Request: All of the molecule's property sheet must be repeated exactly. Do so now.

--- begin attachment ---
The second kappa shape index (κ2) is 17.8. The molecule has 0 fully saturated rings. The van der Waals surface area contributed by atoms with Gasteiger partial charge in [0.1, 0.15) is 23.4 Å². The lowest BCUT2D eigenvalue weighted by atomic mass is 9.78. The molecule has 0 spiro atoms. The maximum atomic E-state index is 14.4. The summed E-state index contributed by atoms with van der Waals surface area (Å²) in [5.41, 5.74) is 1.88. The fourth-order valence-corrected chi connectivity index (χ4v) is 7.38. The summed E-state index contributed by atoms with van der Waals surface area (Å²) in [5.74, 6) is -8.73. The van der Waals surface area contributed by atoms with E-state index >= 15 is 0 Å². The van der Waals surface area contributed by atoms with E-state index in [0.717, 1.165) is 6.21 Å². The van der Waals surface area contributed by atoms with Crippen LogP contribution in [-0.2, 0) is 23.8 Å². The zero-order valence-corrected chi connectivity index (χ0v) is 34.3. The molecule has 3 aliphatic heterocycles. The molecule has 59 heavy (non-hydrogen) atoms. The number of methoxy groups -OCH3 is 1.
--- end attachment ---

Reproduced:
The second kappa shape index (κ2) is 17.8. The molecule has 0 fully saturated rings. The van der Waals surface area contributed by atoms with Gasteiger partial charge in [0.1, 0.15) is 23.4 Å². The lowest BCUT2D eigenvalue weighted by atomic mass is 9.78. The molecule has 0 spiro atoms. The maximum atomic E-state index is 14.4. The summed E-state index contributed by atoms with van der Waals surface area (Å²) in [5.41, 5.74) is 1.88. The fourth-order valence-corrected chi connectivity index (χ4v) is 7.38. The summed E-state index contributed by atoms with van der Waals surface area (Å²) in [5.74, 6) is -8.73. The van der Waals surface area contributed by atoms with E-state index >= 15 is 0 Å². The van der Waals surface area contributed by atoms with E-state index in [0.717, 1.165) is 6.21 Å². The van der Waals surface area contributed by atoms with Crippen LogP contribution in [-0.2, 0) is 23.8 Å². The zero-order valence-corrected chi connectivity index (χ0v) is 34.3. The molecule has 3 aliphatic heterocycles. The molecule has 59 heavy (non-hydrogen) atoms. The number of methoxy groups -OCH3 is 1.